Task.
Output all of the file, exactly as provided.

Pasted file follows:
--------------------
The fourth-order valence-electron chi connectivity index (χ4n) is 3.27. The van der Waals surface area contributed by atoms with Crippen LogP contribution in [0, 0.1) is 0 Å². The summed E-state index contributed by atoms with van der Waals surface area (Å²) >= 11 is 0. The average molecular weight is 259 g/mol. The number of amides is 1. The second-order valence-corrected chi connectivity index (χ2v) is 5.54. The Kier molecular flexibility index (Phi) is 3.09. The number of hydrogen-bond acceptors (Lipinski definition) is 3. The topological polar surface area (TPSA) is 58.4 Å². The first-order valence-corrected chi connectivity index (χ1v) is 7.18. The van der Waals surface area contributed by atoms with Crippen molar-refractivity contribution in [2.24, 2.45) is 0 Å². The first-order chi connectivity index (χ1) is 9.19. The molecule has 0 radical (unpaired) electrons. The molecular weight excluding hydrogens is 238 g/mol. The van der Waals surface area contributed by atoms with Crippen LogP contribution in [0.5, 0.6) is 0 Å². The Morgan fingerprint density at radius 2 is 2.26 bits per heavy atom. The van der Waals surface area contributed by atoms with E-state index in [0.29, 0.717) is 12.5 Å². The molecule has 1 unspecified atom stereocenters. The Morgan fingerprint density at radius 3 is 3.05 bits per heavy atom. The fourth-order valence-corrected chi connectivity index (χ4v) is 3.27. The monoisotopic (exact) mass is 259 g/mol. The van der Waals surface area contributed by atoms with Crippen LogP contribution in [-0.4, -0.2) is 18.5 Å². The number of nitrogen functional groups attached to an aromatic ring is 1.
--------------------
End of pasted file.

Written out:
The fourth-order valence-electron chi connectivity index (χ4n) is 3.27. The van der Waals surface area contributed by atoms with Crippen LogP contribution in [0, 0.1) is 0 Å². The summed E-state index contributed by atoms with van der Waals surface area (Å²) >= 11 is 0. The average molecular weight is 259 g/mol. The number of amides is 1. The second-order valence-corrected chi connectivity index (χ2v) is 5.54. The Kier molecular flexibility index (Phi) is 3.09. The number of hydrogen-bond acceptors (Lipinski definition) is 3. The topological polar surface area (TPSA) is 58.4 Å². The first-order valence-corrected chi connectivity index (χ1v) is 7.18. The van der Waals surface area contributed by atoms with Crippen molar-refractivity contribution in [2.24, 2.45) is 0 Å². The first-order chi connectivity index (χ1) is 9.19. The molecule has 0 radical (unpaired) electrons. The molecular weight excluding hydrogens is 238 g/mol. The van der Waals surface area contributed by atoms with Crippen LogP contribution in [0.5, 0.6) is 0 Å². The Morgan fingerprint density at radius 2 is 2.26 bits per heavy atom. The van der Waals surface area contributed by atoms with E-state index in [0.29, 0.717) is 12.5 Å². The molecule has 1 unspecified atom stereocenters. The Morgan fingerprint density at radius 3 is 3.05 bits per heavy atom. The fourth-order valence-corrected chi connectivity index (χ4v) is 3.27. The monoisotopic (exact) mass is 259 g/mol. The van der Waals surface area contributed by atoms with Crippen LogP contribution in [-0.4, -0.2) is 18.5 Å². The number of nitrogen functional groups attached to an aromatic ring is 1.